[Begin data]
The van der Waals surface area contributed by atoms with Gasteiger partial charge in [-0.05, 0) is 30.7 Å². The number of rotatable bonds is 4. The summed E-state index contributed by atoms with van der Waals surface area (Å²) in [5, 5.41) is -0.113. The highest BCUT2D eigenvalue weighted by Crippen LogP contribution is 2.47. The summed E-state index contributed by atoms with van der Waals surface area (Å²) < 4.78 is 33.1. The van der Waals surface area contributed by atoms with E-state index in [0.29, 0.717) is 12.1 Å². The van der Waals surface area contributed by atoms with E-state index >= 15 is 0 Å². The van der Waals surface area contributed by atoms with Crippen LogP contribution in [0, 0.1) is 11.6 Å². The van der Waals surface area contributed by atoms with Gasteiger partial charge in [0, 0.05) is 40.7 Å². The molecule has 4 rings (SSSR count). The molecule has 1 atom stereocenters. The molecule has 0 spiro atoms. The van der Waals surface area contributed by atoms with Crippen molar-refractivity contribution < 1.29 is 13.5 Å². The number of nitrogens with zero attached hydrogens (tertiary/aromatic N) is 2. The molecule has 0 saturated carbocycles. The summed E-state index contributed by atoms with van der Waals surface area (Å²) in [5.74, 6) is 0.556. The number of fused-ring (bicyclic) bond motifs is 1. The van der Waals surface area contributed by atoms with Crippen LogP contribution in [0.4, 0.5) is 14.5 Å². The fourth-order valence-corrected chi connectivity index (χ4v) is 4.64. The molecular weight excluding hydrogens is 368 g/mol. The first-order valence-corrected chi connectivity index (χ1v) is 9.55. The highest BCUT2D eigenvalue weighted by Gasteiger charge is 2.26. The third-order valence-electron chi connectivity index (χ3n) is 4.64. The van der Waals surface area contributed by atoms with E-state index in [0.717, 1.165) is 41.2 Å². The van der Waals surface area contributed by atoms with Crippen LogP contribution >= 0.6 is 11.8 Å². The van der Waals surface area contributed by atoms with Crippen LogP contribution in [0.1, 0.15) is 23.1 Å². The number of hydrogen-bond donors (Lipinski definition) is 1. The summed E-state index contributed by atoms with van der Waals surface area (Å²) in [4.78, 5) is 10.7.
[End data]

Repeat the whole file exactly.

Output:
The van der Waals surface area contributed by atoms with Gasteiger partial charge in [-0.05, 0) is 30.7 Å². The number of rotatable bonds is 4. The summed E-state index contributed by atoms with van der Waals surface area (Å²) in [5, 5.41) is -0.113. The highest BCUT2D eigenvalue weighted by Crippen LogP contribution is 2.47. The summed E-state index contributed by atoms with van der Waals surface area (Å²) < 4.78 is 33.1. The van der Waals surface area contributed by atoms with E-state index in [0.29, 0.717) is 12.1 Å². The van der Waals surface area contributed by atoms with E-state index >= 15 is 0 Å². The van der Waals surface area contributed by atoms with Crippen LogP contribution in [0, 0.1) is 11.6 Å². The van der Waals surface area contributed by atoms with Gasteiger partial charge in [0, 0.05) is 40.7 Å². The molecule has 4 rings (SSSR count). The molecule has 1 atom stereocenters. The molecule has 0 spiro atoms. The van der Waals surface area contributed by atoms with Crippen molar-refractivity contribution < 1.29 is 13.5 Å². The number of nitrogens with zero attached hydrogens (tertiary/aromatic N) is 2. The molecule has 0 saturated carbocycles. The summed E-state index contributed by atoms with van der Waals surface area (Å²) in [5.74, 6) is 0.556. The number of fused-ring (bicyclic) bond motifs is 1. The van der Waals surface area contributed by atoms with Crippen LogP contribution in [0.4, 0.5) is 14.5 Å². The fourth-order valence-corrected chi connectivity index (χ4v) is 4.64. The molecular weight excluding hydrogens is 368 g/mol. The first-order valence-corrected chi connectivity index (χ1v) is 9.55. The highest BCUT2D eigenvalue weighted by Gasteiger charge is 2.26. The third-order valence-electron chi connectivity index (χ3n) is 4.64. The van der Waals surface area contributed by atoms with E-state index in [0.717, 1.165) is 41.2 Å². The van der Waals surface area contributed by atoms with Crippen LogP contribution >= 0.6 is 11.8 Å². The van der Waals surface area contributed by atoms with Crippen LogP contribution in [0.1, 0.15) is 23.1 Å². The number of hydrogen-bond donors (Lipinski definition) is 1. The summed E-state index contributed by atoms with van der Waals surface area (Å²) in [4.78, 5) is 10.7.